You’re right about the pain-free pill, Dananjay! We use pain as a warning and danger system and if we numb those protection receptors, we can quick be in a world of hurt!
Pain, they say, is a sign to us that something is wrong. I’d rather know something was wrong than to feel fine and then mysteriously drop dead, G-d forbid.
Well said, Gordon! Pain is just as vital to us as pleasure — and likely more important to our overall well being in the long run.
It’s a real blessing not to have to be on any medication.
But I don’t believe in suffering. If I had real debilitating pain or severe depression, I would not hestitate to take pain medication or try an anti-depressant and see where that leads, provided I’d exhausted non-pharmacologic approaches (ie: lifestyle changes, counseling, relaxation techniques).
For now a couple of ibuprofen work just fine for occasional aches and pain that come from good old-fashioned hard work. Pain that makes you feel alive!
But medication should always be a last resort.
I agree, Gordon, that the side effects are sometimes worse than the ailment itself!
I am, however, thinking of taking that daily baby aspirin for prevention of stroke. Stroke is not something I’d like to experience!
That makes sense, Donna. If you can only heal through a pill, do it — but if you can heal thyself, then do that first! MDs will fight you because they generally prefer to write a script than have to deal with helping you change your bad behavior. SMILE! It saves them time.
The only prescribed medicine I used to take was “vicodin” – because of an old injury.
I still take it – occassionally or else the pain gets unbearable.
Apart from it, I listen to my system.
My system behaves like a cat/dog – it refuses food and craves sleep when it is not well – I abide by it.
I am a regular 6 hrs. sleeper but I know I am not ok when I sleep more and still feel tired.
Vicodin is a powerful drug. Have you ever had MDs try to talk you out of taking it?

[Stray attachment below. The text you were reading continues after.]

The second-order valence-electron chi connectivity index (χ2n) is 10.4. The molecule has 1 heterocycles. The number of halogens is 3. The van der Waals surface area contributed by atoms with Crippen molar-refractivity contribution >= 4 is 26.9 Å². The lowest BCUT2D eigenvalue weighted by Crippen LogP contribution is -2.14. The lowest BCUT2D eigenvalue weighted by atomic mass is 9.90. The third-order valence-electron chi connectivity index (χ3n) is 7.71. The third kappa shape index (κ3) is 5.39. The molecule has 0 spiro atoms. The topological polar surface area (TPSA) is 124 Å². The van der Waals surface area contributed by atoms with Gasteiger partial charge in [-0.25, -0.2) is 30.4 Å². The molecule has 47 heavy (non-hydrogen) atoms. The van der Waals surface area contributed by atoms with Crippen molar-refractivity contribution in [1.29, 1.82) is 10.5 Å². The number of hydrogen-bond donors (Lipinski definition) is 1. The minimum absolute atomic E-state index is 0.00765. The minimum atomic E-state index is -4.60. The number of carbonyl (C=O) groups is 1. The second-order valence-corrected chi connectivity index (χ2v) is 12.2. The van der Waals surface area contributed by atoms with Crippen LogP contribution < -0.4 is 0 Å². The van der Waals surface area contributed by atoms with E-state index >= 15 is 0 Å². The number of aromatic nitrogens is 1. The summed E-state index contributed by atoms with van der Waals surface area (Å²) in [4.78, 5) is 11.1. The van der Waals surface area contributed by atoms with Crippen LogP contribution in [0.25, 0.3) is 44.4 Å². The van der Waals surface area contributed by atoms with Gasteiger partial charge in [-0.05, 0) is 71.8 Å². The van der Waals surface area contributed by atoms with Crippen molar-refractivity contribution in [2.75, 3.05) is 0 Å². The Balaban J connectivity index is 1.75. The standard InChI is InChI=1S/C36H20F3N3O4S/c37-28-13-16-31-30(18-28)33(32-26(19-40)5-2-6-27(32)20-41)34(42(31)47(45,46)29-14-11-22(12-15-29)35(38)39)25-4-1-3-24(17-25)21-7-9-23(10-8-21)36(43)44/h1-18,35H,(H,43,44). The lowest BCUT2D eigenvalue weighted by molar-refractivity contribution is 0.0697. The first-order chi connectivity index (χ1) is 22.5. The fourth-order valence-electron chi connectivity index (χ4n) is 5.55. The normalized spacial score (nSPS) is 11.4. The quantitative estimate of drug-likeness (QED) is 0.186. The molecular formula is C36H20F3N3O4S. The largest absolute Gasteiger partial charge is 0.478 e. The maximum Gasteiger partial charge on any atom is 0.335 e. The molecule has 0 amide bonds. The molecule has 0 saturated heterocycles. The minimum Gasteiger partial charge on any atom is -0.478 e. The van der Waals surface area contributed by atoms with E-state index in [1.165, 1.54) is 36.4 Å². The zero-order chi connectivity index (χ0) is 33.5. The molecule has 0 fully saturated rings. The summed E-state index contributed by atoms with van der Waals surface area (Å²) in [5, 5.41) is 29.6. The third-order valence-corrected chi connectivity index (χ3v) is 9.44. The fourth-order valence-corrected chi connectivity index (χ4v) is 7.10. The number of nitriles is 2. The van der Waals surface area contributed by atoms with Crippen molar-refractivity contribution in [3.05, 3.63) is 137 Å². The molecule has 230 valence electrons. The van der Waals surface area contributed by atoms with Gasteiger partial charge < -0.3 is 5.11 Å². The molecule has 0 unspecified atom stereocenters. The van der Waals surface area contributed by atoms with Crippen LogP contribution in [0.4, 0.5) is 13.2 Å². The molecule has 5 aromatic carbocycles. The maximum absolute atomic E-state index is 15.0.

If you’re body is tired, how many hours will you sleep in a row?
Yes David – I know vicodin is a powerful drug.
In India I used to take a much stronger version of it – it’s only in USA I was prescribed Vicodin!
They tried using a mild painkiller first – but that didn’t work at all – I had to take sleep-aid to get a good night’s sleep.
The constant pain becomes unbearable at times.
But fortunately it’s occassional.
I sleep like a log when I am well and my regular cycle is 11:30/12:00 – 5:30/6:00;
but if I am tired I sleep as long as my body wants it…I go to bed by 10:00 – get up at 7:00 or so…I might take a nap what I do not do when my system works perfectly – it just jeopardizes then entire thing!
I am a big nap fan, too. They are wonderful refreshers.
Can you share what pain is ailing you that requires Vicodin? Is the pain chronic? Do you medicate every day?
The long and short of it – it is called “frozen shoulder”; it was developed from an injury that was caused by a motor bike accident long ago.
Now it gets aggravated if I lift something heavy or work on a computer for long or bend my neck or upper portion in an awkward way for some reason etc…
Once starts it stays for 2/3 mths. I badly need medicine or else it’s intolerable, I even have mild fever from this.
I am a nap fan too but it just messes up my system because I stay up till 2:00 am that night.
So, no nap for me unless I have a vacation!
Ha! A nap should not last longer than 20 minutes. Longer than that and I risk staying up all night, too.
Is your shoulder pain caused by muscle or joint trouble? Sounds awful! Would surgery fix it?
I envy those who can take a power nap – it’s just not my cup of tea!
My nap is atleast for an hour…so even the nap is fun but the aftermath of it is not – because I am wide awake!!!
It’s a joint problem David, starts with shoulders getting stiff then the my arms get affected – the nagging pain along with it is really awful.
My palm and finger joints also suffer at times.
Noone suggested surgery for it…I am not sure…